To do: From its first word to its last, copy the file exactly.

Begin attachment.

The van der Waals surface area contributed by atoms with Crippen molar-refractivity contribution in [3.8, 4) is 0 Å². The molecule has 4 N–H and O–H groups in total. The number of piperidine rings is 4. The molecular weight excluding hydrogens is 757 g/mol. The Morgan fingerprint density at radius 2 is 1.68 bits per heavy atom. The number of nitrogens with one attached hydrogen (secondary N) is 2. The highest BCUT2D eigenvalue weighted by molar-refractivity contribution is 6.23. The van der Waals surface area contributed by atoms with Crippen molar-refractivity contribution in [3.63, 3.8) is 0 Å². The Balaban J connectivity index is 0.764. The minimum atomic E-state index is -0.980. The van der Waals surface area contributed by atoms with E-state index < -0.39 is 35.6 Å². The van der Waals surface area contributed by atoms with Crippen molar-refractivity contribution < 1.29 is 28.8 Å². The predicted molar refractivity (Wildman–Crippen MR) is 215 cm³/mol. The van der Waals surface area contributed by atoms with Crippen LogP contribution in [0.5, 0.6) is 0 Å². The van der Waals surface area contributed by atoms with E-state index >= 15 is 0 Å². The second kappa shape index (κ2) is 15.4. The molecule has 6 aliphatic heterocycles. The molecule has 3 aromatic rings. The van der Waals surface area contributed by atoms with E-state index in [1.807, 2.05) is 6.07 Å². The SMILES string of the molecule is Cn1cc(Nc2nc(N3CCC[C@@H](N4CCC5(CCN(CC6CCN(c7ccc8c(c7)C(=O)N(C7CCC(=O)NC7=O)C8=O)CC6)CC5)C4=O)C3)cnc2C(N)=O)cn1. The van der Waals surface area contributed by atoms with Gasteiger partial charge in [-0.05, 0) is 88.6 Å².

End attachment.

The van der Waals surface area contributed by atoms with Crippen molar-refractivity contribution in [3.8, 4) is 0 Å². The molecule has 4 N–H and O–H groups in total. The number of piperidine rings is 4. The molecular weight excluding hydrogens is 757 g/mol. The Morgan fingerprint density at radius 2 is 1.68 bits per heavy atom. The number of nitrogens with one attached hydrogen (secondary N) is 2. The highest BCUT2D eigenvalue weighted by molar-refractivity contribution is 6.23. The van der Waals surface area contributed by atoms with Crippen molar-refractivity contribution in [3.63, 3.8) is 0 Å². The Balaban J connectivity index is 0.764. The minimum atomic E-state index is -0.980. The van der Waals surface area contributed by atoms with E-state index < -0.39 is 35.6 Å². The van der Waals surface area contributed by atoms with Crippen molar-refractivity contribution < 1.29 is 28.8 Å². The predicted molar refractivity (Wildman–Crippen MR) is 215 cm³/mol. The van der Waals surface area contributed by atoms with Crippen LogP contribution in [0.5, 0.6) is 0 Å². The van der Waals surface area contributed by atoms with E-state index >= 15 is 0 Å². The second kappa shape index (κ2) is 15.4. The molecule has 6 aliphatic heterocycles. The molecule has 3 aromatic rings. The van der Waals surface area contributed by atoms with E-state index in [1.807, 2.05) is 6.07 Å². The SMILES string of the molecule is Cn1cc(Nc2nc(N3CCC[C@@H](N4CCC5(CCN(CC6CCN(c7ccc8c(c7)C(=O)N(C7CCC(=O)NC7=O)C8=O)CC6)CC5)C4=O)C3)cnc2C(N)=O)cn1. The van der Waals surface area contributed by atoms with Gasteiger partial charge in [-0.05, 0) is 88.6 Å².